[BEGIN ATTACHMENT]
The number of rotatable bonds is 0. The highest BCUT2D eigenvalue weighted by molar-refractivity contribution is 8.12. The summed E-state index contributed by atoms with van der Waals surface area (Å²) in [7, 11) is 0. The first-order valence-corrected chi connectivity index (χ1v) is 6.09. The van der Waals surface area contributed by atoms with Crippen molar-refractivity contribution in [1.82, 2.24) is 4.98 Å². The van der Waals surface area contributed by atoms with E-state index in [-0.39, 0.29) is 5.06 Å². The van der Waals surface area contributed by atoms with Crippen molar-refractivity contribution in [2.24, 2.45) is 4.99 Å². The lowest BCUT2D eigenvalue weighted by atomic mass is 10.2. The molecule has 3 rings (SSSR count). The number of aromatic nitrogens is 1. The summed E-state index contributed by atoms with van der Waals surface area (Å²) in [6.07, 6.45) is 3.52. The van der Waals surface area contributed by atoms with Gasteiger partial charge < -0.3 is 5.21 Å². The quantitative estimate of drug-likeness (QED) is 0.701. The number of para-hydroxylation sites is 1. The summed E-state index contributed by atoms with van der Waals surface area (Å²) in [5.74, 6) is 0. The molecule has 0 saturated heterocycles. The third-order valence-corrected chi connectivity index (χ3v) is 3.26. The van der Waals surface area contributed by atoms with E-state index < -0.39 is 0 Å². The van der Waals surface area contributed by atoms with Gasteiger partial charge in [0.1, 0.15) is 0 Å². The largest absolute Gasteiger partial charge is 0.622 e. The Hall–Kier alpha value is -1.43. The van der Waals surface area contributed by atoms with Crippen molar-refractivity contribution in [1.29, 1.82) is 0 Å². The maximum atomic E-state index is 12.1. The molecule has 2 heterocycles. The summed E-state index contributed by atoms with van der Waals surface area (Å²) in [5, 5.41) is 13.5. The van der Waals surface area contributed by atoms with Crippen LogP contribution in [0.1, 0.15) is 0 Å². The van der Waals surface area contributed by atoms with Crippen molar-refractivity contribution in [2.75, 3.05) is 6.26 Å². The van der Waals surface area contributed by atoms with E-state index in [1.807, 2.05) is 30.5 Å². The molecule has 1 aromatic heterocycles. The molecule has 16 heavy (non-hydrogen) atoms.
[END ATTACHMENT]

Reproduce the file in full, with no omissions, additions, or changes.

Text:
The number of rotatable bonds is 0. The highest BCUT2D eigenvalue weighted by molar-refractivity contribution is 8.12. The summed E-state index contributed by atoms with van der Waals surface area (Å²) in [7, 11) is 0. The first-order valence-corrected chi connectivity index (χ1v) is 6.09. The van der Waals surface area contributed by atoms with Crippen molar-refractivity contribution in [1.82, 2.24) is 4.98 Å². The van der Waals surface area contributed by atoms with E-state index in [-0.39, 0.29) is 5.06 Å². The van der Waals surface area contributed by atoms with Crippen molar-refractivity contribution in [2.24, 2.45) is 4.99 Å². The lowest BCUT2D eigenvalue weighted by atomic mass is 10.2. The molecule has 3 rings (SSSR count). The number of aromatic nitrogens is 1. The summed E-state index contributed by atoms with van der Waals surface area (Å²) in [6.07, 6.45) is 3.52. The van der Waals surface area contributed by atoms with Gasteiger partial charge < -0.3 is 5.21 Å². The quantitative estimate of drug-likeness (QED) is 0.701. The number of para-hydroxylation sites is 1. The summed E-state index contributed by atoms with van der Waals surface area (Å²) in [5.74, 6) is 0. The molecule has 0 saturated heterocycles. The third-order valence-corrected chi connectivity index (χ3v) is 3.26. The van der Waals surface area contributed by atoms with E-state index < -0.39 is 0 Å². The van der Waals surface area contributed by atoms with Gasteiger partial charge in [0.1, 0.15) is 0 Å². The largest absolute Gasteiger partial charge is 0.622 e. The Hall–Kier alpha value is -1.43. The van der Waals surface area contributed by atoms with Crippen molar-refractivity contribution in [1.29, 1.82) is 0 Å². The maximum atomic E-state index is 12.1. The molecule has 2 heterocycles. The summed E-state index contributed by atoms with van der Waals surface area (Å²) in [5, 5.41) is 13.5. The van der Waals surface area contributed by atoms with Crippen LogP contribution in [0.1, 0.15) is 0 Å². The van der Waals surface area contributed by atoms with Crippen molar-refractivity contribution in [2.75, 3.05) is 6.26 Å². The van der Waals surface area contributed by atoms with E-state index in [1.807, 2.05) is 30.5 Å². The molecule has 1 aromatic heterocycles. The molecule has 16 heavy (non-hydrogen) atoms.